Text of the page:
it was an associative array, since this is what you are doing in this case.
 [2013-05-27 14:31 UTC] matteosistisette at gmail dot com
Good catch.

It's almost certainly the error handler.

However, while I try to paste the code here, this broken bugtracker keeps 
rejecting it as spam.
 [2013-05-27 14:32 UTC] matteosistisette at gmail dot com
It's unbelievable. I can post any sort of stupid blah bla blah, but if I try to 
paste a snippet of code it rejects it at spam.
 [2013-05-27 14:32 UTC]
-Status: Feedback +Status: Not a bug
 [2013-05-27 14:32 UTC]
 [2013-05-27 14:33 UTC] matteosistisette at gmail dot com
spam spam spam spam spam spam spam spam spam spam spam 

Now my next comment will be the code, which is valuable information to fix the 
bug, but it won't let me post it
 [2013-05-27 14:44 UTC]
There is no bug. Your custom error handler is explicitly sending a 500. We do not 
need to see it.
 [2013-05-27 14:49 UTC] matteosistisette at gmail dot com
No man, my error hanler sends a 500 AND prints a stack trace.
I've had thousands of errors in my code before, and my error handler correctly 
printed a stack trace.

And if there was an error in my error handler, then the PHP error should be 
normally logged in the error_log. NOTHING is logged in the error_log, that seems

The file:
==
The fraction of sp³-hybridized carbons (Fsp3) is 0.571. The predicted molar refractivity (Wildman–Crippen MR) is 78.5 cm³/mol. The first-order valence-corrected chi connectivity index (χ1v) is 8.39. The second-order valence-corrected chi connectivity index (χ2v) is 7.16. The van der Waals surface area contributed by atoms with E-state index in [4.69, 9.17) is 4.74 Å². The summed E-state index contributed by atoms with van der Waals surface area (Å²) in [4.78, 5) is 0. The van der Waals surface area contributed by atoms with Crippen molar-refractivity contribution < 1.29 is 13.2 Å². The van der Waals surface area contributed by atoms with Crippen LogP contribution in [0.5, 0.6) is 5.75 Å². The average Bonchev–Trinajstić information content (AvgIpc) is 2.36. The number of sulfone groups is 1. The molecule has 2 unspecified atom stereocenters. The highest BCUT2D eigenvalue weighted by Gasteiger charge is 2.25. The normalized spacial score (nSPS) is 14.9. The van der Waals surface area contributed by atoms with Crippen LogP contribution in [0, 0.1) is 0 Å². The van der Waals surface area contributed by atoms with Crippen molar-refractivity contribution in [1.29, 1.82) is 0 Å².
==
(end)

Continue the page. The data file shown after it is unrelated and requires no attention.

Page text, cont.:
to indicate PHP is crashing.
No matter how bad is my error handler, if it crashes PHP there's a bug in PHP
 [2013-05-27 14:50 UTC] matteosistisette at gmail dot com
And you definitely do need to see it before you can say what you are saying
 [2013-05-27 15:07 UTC] matteosistisette at gmail dot com
I'll try to post the error handler replacing the [at] character with [at] (you 
get what I mean), let's see if that is what bothers the antispam...

set_error_handler(function($errno, $errstr, $errfile, $errline){
    header("Content-Type: text/plain");
    $output="$errstr \n [at] $errfile($errline)\n";
    foreach ($backtrace as $i=>$item) {
        if ($i>0) $output.= "#$i. [at] ".$item['file']."
(".$item['line']."): ".(isset($item['class'])?
 [2013-05-27 15:11 UTC] matteosistisette at gmail dot com
However, the isolated string offset error alone does not trigger the crash, it 
gets stack-traced correctly by my error handler.

The same error inside a stack of method calls triggers the issue. Unfortunately I 
haven't been able to isolate a minimal code that will let you reproduce the 
issue, I do can reproduce it 100% systematically but with complex code + database 
and complicated sequence of steps of which I have no idea what is relevant to the 
 [2013-06-01 15:26 UTC] matteosistisette at gmail dot com
Why hasn't this been reopened yet?
 [2013-09-23 14:01 UTC] andrew_lz at poczta dot fm
I have similar situation caused by Error Control Operator (@). If you have 2 scripts e.g. a.php and b.php. b.php will generate fatal error (in my case non existing required file). If you include b.php in a.php using error control operator (@include 'b.php';) a.php will fail and trace will not be saved to log file.

echo "Script A";
@include 'b.php';

require 'not_existing_file.php';
echo "Script B";